One Sunday afternoon in the fall of 1953, 14-year-old Sheila Bliden had been on the phone for hours when her father insisted that she hang up. The family had recently moved within walking distance of Beth Tfiloh, then on Garrison Boulevard, and Sheila needed to get over to the shul immediately.

She wanted to attend a singing contest there. It was there that Sheila met Stanley Bush, four years her senior. She joined Stanley and some friends out in groups. At first, she dated his friend. Then, Stanley took her out.

“I liked the way she acted – ladylike, special, bubbly,” recalls Stanley. “I was drawn to her.”

Says Sheila: “He was very nice looking, with beautiful brown curly hair and blue eyes. Several girls were after him. That made it for me to zero in. I wasn’t going to let him get away.”

Sheila recalls falling in love with Stanley’s family as well. His sister, Sandy Klapper, remains her closest friend.

Sheila and Stanley dated and went steady, enjoying AZA youth group events, movies and bowling in the Forest Park section of Northwest Baltimore. But what they loved most were the fraternity dances. They could foxtrot, waltz, mambo, tango and samba.

Within a few months, they were “madly in love,” Sheila says. Her parents, too, were “crazy about him. I think they liked Stanley more than they liked me,” she jokes.

When Sheila was 17 and in her senior year of high school, she and Stanley got engaged. “We just ticked together,” says Stanley. “We liked the same things, went to the same places. It just seemed we were meant for each other.”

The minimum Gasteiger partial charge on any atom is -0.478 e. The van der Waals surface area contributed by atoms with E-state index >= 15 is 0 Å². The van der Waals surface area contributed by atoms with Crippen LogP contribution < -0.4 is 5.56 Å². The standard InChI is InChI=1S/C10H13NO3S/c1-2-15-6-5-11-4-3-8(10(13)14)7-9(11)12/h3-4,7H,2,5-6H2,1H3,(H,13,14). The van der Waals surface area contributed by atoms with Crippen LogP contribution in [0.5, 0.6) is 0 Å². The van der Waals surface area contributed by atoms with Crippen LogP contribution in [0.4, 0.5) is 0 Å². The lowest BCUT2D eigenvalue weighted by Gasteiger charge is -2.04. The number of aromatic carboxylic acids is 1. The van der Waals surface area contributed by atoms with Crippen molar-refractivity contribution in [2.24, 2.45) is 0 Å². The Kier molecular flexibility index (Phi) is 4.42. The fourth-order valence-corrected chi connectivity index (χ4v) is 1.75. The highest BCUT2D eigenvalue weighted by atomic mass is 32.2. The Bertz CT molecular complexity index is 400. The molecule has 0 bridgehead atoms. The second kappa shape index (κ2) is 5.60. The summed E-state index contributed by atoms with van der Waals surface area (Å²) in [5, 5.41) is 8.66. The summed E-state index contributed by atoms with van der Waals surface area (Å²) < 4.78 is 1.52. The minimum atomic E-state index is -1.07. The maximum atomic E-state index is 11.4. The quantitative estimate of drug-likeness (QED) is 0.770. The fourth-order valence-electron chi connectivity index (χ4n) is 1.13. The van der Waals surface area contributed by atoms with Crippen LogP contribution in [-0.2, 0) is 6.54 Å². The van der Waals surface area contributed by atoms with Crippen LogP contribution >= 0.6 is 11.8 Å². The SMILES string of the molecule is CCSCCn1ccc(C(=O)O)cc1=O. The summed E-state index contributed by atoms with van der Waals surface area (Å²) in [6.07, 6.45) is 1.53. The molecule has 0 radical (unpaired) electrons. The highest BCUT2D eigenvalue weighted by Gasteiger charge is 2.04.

They married on Sept. 1, 1957, on Stanley’s 22nd birthday, in a small ceremony and reception, and honeymooned at Miami Beach.

Over the next dozen years, they added four children to their family – Lawrence (1961), Michael (1963), Randi (1966) and Natalie (1969). Stanley worked in engineering in Baltimore before moving Sheila and the two boys to California for a job with the Singer Corp. in 1965.

Later, Sheila sent an application for a job in Israel on Stanley’s behalf and before he could object, the family moved to Jewish state, where Stanley worked as an engineer for an Israeli aircraft company for three years. Just prior to the Yom Kippur War in October 1973, they returned to their native Baltimore and Stanley owned two businesses –Avalon Hardware and Minuteman Press – before serving as executive director of Beth Tfiloh, which had already moved to its current Pikesville location.

The couple moved south in 1992, and Stanley served as a synagogue executive director in Tampa for a few years. Today, after taking courses, he serves as a mediator for the Hillsborough County, Fla., court system a few days each week. He also supervises kashrut for the Weinberg Village assisted living community, Congregation Kol Ami, the Bryan Glazer Family Jewish Community Center and a Publix supermarket bakery, all of which are in Tampa.

Sheila, in the meantime, enrolled at Baltimore Hebrew University when Randi was 10 and pursued Jewish studies and languages, including Hebrew and Aramaic.  She worked for Baltimore Hebrew Congregation before heading to the Sunshine State. She served the Jewish National Fund tree planting office in Florida and now volunteers in the gift shop at Congregation Kol Ami.

Today, the Bushes proudly look back over six decades of marriage. They are especially grateful for their family, which now includes 10 grandchildren.

“We don’t have a bucket list because we’ve done everything we wanted to do,” says Sheila, now 78. “There’s nothing lavish or exciting. We don’t have to. We just enjoy our family.”

Stanley, 82, acknowledges that he and his wife still kiss before going to bed every night.  “I still look at my wife and feel very good that I have someone that special,” he says.

Linda L. Esterson is a Baltimore-based freelance writer.

Photos courtesy of the Bush family


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